He sings, in a sumptuous baritone, about his depression, drug addiction and alcoholism, the homophobic abuse he’s endured, as well as the fact that he was recently diagnosed HIV positive. Grant actually broke this news on stage at a gig with disco-house outfit Hercules and Love Affair in 2012. Evidently, for Grant, performing is an act of daredevil courage, an internal brinksmanship.
He used to front the The Czars, a well-respected alt-acoustic band from Denver known for their melancholic, assured lyrics, often evocative of Jeff Buckley at his most miserable. (Check out the band’s affecting rendition of Connie Francis’ classic Where the Boys Are.) After The Czars broke up in 2004, Grant took some time off and then launched a solo career in 2010.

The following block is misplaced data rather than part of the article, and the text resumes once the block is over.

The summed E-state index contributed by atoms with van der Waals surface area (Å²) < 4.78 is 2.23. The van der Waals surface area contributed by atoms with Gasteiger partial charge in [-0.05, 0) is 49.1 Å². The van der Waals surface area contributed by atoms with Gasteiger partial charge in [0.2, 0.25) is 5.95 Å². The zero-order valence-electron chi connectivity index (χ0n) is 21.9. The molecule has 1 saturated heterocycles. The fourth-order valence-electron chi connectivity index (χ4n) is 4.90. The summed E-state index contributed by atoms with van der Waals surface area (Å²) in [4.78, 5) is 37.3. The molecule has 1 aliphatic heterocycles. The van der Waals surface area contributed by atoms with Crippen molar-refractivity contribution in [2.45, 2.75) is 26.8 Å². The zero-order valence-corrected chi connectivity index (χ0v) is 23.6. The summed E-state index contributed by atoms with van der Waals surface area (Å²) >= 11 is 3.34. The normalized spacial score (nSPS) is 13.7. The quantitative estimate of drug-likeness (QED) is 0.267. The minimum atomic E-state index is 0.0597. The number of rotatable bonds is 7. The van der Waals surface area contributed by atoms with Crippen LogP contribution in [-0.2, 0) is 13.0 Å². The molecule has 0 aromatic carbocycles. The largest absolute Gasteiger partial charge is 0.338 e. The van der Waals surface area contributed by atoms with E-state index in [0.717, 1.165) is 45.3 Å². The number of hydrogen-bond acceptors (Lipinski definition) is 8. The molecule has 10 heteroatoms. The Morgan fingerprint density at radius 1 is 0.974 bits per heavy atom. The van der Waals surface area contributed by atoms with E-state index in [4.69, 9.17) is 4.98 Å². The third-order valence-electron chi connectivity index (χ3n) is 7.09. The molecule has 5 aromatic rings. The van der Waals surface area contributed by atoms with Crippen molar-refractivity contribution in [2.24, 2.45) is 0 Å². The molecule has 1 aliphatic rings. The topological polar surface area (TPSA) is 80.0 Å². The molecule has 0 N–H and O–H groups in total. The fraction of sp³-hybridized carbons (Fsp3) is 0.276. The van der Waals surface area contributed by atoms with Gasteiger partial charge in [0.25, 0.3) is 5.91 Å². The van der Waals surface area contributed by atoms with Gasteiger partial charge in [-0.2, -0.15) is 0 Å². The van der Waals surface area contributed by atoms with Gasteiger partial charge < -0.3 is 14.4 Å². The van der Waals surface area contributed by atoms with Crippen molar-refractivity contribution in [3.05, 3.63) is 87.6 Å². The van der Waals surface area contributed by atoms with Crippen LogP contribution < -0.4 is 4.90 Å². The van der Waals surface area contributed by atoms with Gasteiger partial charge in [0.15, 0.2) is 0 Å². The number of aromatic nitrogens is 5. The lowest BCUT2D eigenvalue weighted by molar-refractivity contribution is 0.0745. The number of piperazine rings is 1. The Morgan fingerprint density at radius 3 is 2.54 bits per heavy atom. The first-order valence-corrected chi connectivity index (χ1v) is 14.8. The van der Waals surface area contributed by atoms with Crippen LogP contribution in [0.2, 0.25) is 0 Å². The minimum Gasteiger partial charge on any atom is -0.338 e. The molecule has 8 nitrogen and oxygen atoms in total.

Since then, the fruits of his labour have consisted in two acclaimed albums, 2010’s Queen of Denmark and 2013's Pale Green Ghosts. The former continued in the brutally honest vein he’d established with The Czars. Pale Green Ghosts, however, has been getting more attention: this is because the lyrics are devastating (whereas Queen of Denmark charted the blossoming of his romance with the mysterious 'TC', Pale Green Ghosts encapsulates their seriously acrimonious break-up).
In contrast to Queen of Denmark, though, PGG is that strange beast: a lyrics-driven dance album. It's all a bit LCD Soundsystem: the album is full of dark synth melodies and electronic beats, and the result is impossibly catchy. You find yourself tapping your feet, enjoying the music in songs like Black Belt, even as Grant excoriates 'TC' for his 'black belt in BS' and admonishes 'etch a sketch your way out of this one, reject'.
|What||John Grant, Hammersmith Apollo|
|Where||Hammersmith Apollo, 45 Queen Caroline Street , London, W6 9DZ | MAP|
|Nearest tube||Hammersmith (Piccadilly and District lines) (underground)|
On 12 Nov 15, 7:30 PM – 10:00 PM
|Website||Click here to book via eventim.co.uk|